fathom - 7:03 pm on May 27, 2013 (gmt 0)
What I think most people talk about [when they ask about whitelists], “Is there is some type of overriding, you are golden, you can never be touch, either philosophy or list.” And to the best of my knowledge, there is nothing like that.
Sullivan: So there is no overall, let’s call it the “Wikipedia list,” there is no overall, “This site should always be fine for everything.” But if you have a particular signal that you are implementing and you think, this signal is working well to deal with with 99% of the sites out there but “Wow, it is really hurting this other site for completely unrelated reasons, then let’s exempt them from that” type of thing?
Cutts: Well, I think if you were in charge of Google. Like suppose we all got hit by a bus and you guys had to come into the Googleplex and run the search engine yourselves, right? After you ate all the free food, then the next thing you would do, is you’d think of what is the philosophy, how do we make it work? And I think the right instinct is to try to do as much as you can algorithmically,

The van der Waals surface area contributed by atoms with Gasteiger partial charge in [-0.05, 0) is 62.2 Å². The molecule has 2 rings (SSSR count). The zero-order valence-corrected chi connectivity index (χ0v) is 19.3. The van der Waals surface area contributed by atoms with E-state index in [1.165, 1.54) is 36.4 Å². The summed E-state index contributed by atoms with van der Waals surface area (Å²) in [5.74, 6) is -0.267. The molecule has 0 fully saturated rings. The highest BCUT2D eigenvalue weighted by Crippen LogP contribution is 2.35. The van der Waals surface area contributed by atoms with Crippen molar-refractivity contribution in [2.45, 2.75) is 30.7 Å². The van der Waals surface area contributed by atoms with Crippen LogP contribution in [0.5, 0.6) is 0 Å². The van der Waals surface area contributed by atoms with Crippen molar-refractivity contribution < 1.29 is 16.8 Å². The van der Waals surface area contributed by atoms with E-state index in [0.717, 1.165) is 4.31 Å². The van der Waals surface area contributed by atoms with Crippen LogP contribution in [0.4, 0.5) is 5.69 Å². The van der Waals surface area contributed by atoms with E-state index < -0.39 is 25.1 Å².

It is the same thing as spam. You try to solve hidden text or hacked site algorithmically, and then the stuff you can’t catch you are willing to take manual action on to remove because that is abuse and it is a bad user experience. And then you use that data to try do it the next round, so it is completely algorithmic, or it is algorithmic for more languages.
And I think that is the philosophy like almost anybody would come to, you want to be as scalable as you can.
Sullivan: So that is yes?
Cutts: I think that is a yes.
I could not find your case studies maybe you could post a thread on them.